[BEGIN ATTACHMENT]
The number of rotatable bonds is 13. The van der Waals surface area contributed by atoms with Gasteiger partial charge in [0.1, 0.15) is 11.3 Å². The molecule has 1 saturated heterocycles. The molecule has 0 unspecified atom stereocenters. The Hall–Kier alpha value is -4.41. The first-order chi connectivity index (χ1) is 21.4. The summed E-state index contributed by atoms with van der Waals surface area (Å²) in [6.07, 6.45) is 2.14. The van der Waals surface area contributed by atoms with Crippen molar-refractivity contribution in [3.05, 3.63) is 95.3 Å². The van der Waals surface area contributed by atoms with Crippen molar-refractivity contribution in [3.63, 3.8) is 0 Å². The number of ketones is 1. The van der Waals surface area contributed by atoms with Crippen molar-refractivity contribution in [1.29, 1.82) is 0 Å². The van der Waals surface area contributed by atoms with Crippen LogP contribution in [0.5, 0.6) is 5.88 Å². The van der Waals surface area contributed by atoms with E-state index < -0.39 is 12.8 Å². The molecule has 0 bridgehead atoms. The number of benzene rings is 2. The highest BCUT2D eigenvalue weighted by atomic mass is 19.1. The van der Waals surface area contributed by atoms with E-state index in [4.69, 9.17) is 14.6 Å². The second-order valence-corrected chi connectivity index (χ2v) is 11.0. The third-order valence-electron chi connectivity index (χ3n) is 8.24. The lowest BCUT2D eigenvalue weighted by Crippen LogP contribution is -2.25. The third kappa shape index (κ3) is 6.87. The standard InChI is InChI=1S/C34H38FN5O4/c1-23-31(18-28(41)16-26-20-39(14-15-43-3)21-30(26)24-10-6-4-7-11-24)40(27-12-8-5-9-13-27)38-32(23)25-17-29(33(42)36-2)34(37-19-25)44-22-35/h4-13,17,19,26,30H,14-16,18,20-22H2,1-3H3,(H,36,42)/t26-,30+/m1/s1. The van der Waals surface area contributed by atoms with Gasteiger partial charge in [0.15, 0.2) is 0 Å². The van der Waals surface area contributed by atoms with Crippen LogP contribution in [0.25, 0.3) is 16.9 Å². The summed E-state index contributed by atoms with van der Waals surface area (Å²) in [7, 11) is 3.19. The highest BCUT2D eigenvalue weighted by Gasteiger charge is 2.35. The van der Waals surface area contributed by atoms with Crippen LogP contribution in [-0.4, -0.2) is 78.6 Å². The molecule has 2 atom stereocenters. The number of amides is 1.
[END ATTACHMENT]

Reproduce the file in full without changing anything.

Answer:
The number of rotatable bonds is 13. The van der Waals surface area contributed by atoms with Gasteiger partial charge in [0.1, 0.15) is 11.3 Å². The molecule has 1 saturated heterocycles. The molecule has 0 unspecified atom stereocenters. The Hall–Kier alpha value is -4.41. The first-order chi connectivity index (χ1) is 21.4. The summed E-state index contributed by atoms with van der Waals surface area (Å²) in [6.07, 6.45) is 2.14. The van der Waals surface area contributed by atoms with Crippen molar-refractivity contribution in [3.05, 3.63) is 95.3 Å². The van der Waals surface area contributed by atoms with Crippen molar-refractivity contribution in [3.63, 3.8) is 0 Å². The number of ketones is 1. The van der Waals surface area contributed by atoms with Crippen molar-refractivity contribution in [1.29, 1.82) is 0 Å². The van der Waals surface area contributed by atoms with Crippen LogP contribution in [0.5, 0.6) is 5.88 Å². The van der Waals surface area contributed by atoms with E-state index < -0.39 is 12.8 Å². The molecule has 0 bridgehead atoms. The number of benzene rings is 2. The highest BCUT2D eigenvalue weighted by atomic mass is 19.1. The van der Waals surface area contributed by atoms with E-state index in [4.69, 9.17) is 14.6 Å². The second-order valence-corrected chi connectivity index (χ2v) is 11.0. The third-order valence-electron chi connectivity index (χ3n) is 8.24. The lowest BCUT2D eigenvalue weighted by Crippen LogP contribution is -2.25. The third kappa shape index (κ3) is 6.87. The standard InChI is InChI=1S/C34H38FN5O4/c1-23-31(18-28(41)16-26-20-39(14-15-43-3)21-30(26)24-10-6-4-7-11-24)40(27-12-8-5-9-13-27)38-32(23)25-17-29(33(42)36-2)34(37-19-25)44-22-35/h4-13,17,19,26,30H,14-16,18,20-22H2,1-3H3,(H,36,42)/t26-,30+/m1/s1. The van der Waals surface area contributed by atoms with Gasteiger partial charge in [0.15, 0.2) is 0 Å². The van der Waals surface area contributed by atoms with Crippen LogP contribution in [0.25, 0.3) is 16.9 Å². The summed E-state index contributed by atoms with van der Waals surface area (Å²) in [7, 11) is 3.19. The highest BCUT2D eigenvalue weighted by Gasteiger charge is 2.35. The van der Waals surface area contributed by atoms with Crippen LogP contribution in [-0.4, -0.2) is 78.6 Å². The molecule has 2 atom stereocenters. The number of amides is 1.